Electricity comes in many forms. Your residential house supply is 230 volts alternating current (AC from here on). The AC is supplied on two pins, and an earth connection on another. The AC pins are live and neutral. You shouldn’t go around touching any bare electrical wires, but if you did touch the earth or the neutral nothing would happen to you.
The neutral line is held at zero volts. The live line is the one that alternates. It alternates (you might be surprised to know) between +325 volts and –325 volts fifty times a second in a sinusoidal shape. This gives it the equivalent power of a 230 volt DC line.
The earth (sometimes called ground) line’s job is to act as an electrical safety valve. It is a low-impedance path for current. Low-impedance means that if a live voltage is connected to it, the current from that line will flow unrestricted at any current. This unrestricted flow will be so high that it will blow any fuse in the line. Thus, earth is used to make electrical equipment safe.
Let’s say you have a metal toaster with no earth connection, the electrical heating elements are (when its on) connected from live to neutral. Let’s say over the years, the element gets broken and the live wire falls off and touches the metal casing. That metal casing is now at 230 volts AC. If anyone were to touch it, the electricity would have a path, through their body, to ground, which it would take, and in the process would electrocute them. Now imagine that the case was connected to earth, as soon as the live touched the case unlimited current would flow: much higher than the 13A fuse in the plug would allow, and so that fuse would blow, cutting the power and making the whole thing safe. We expect then that there will never be any current flowing into earth, if there is, then there is a fault in the equipment.
You should be able to see then that your equipment will work without an earth connection (some low-voltage, non-metallic cased, equipment doesn’t need an earth), it is dangerous not to connect it. The live connection supplied the power, and the neutral connection supplies the return path for the electrical current to flow.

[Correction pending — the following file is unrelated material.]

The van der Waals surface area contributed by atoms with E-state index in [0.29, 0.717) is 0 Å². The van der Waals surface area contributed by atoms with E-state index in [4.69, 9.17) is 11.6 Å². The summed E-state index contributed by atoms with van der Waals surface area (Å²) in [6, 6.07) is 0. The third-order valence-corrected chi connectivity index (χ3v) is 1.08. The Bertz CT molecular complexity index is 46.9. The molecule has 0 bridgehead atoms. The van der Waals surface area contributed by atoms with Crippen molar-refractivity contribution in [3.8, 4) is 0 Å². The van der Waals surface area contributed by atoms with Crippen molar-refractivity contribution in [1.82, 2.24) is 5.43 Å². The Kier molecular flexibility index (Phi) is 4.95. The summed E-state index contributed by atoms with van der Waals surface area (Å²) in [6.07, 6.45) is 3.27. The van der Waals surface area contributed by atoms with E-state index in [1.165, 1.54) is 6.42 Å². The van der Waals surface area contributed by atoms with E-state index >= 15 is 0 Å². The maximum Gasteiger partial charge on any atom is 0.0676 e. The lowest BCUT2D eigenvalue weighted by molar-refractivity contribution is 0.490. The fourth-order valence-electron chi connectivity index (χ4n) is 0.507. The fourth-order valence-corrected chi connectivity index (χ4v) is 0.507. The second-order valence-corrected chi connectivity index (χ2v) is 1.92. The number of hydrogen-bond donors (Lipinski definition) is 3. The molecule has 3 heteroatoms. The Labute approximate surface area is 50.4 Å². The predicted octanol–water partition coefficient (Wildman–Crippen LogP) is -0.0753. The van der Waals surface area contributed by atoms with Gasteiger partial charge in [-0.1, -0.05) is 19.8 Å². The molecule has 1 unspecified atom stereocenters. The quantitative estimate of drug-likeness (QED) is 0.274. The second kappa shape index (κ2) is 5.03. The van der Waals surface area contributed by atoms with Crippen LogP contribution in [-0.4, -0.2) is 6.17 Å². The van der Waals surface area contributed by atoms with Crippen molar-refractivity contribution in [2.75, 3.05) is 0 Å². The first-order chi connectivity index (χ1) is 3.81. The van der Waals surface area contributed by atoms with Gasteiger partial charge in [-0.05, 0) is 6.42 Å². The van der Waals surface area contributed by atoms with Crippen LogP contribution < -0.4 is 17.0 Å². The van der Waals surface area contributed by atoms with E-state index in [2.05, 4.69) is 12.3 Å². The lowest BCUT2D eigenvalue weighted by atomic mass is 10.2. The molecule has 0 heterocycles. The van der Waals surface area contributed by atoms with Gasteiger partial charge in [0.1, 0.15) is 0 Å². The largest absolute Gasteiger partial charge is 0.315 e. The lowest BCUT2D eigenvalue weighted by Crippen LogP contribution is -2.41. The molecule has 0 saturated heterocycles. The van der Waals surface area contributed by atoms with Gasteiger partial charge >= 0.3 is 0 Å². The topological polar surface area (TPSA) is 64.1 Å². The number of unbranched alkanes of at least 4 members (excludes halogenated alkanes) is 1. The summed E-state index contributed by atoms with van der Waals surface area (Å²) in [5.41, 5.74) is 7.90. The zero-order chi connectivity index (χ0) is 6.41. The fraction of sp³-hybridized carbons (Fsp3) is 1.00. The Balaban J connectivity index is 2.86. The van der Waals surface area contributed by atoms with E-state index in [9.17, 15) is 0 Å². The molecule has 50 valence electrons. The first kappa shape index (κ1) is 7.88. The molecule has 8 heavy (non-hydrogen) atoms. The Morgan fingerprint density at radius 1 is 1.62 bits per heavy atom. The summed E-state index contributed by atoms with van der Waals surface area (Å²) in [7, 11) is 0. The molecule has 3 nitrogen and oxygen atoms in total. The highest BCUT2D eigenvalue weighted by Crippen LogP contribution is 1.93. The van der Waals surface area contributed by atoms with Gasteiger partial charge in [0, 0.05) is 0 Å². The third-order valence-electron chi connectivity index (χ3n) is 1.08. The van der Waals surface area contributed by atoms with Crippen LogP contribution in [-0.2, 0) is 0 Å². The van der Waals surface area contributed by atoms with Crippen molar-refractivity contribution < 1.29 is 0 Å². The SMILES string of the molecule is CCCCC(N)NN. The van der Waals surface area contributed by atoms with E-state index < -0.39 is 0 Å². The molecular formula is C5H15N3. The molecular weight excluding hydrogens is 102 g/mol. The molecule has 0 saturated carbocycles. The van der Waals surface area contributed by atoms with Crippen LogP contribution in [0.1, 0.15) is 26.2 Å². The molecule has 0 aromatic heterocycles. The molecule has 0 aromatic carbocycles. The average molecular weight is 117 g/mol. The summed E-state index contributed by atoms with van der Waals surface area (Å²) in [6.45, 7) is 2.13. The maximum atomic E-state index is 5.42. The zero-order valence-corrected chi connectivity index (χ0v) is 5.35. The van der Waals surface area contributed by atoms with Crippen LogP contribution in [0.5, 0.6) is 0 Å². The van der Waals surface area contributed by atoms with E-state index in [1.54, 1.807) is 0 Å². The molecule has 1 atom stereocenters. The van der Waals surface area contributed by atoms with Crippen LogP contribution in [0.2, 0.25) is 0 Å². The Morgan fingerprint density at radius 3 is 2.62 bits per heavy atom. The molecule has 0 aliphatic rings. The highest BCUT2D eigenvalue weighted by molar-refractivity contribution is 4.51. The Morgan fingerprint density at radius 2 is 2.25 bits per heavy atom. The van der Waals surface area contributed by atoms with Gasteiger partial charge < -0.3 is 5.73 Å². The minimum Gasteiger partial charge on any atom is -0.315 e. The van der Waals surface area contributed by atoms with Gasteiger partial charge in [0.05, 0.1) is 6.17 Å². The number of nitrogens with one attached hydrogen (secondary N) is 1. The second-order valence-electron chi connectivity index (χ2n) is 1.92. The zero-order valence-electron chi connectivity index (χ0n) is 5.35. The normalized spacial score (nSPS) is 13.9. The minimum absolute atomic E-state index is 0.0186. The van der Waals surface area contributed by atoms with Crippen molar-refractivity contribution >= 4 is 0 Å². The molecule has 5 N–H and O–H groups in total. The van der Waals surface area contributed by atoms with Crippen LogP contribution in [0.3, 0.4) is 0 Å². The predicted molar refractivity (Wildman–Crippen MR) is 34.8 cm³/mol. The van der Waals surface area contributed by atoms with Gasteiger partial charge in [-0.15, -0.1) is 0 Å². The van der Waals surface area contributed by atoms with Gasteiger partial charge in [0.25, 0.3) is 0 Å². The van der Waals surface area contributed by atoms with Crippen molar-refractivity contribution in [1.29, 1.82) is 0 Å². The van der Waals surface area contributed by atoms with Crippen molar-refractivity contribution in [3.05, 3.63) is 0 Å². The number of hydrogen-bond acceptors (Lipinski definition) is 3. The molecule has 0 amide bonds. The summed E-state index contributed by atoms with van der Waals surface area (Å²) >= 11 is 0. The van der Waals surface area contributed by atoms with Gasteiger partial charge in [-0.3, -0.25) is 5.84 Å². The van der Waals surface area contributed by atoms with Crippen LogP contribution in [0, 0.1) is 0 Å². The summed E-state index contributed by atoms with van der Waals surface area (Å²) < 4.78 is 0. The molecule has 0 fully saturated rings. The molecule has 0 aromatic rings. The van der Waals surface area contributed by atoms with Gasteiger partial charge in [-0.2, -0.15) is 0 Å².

Now you know what the three wires are, let’s look at how they are connected in a plug. In the electrical equipment (i.e. the wiring that uses the power, rather than the wiring that supplies the power) the three wires are brown (live); blue (neutral); and green and yellow (earth).
The UK plug is the best design in the world (I think). It’s solid, robust, safe and easy to wire. The rectangular pins, arranged in a triangle give it a mechanically sound connection when it’s in the socket.
Wiring it, at first sight, is simply a matter of connecting the right colour to the right pin. See the ultimate handyman for a quick photo-guide to connecting. Here is some additional useful practical advice that’s worth knowing:
- The cable is made up of an outer sheath, which contains three wires with different coloured insulation. The wires themselves are stranded copper — that is to say they are made of hundreds of tiny little copper wires, braided together. Be careful with the little wires, it’s not hard to stab yourself with one, leaving a nasty metal splinter in your finger.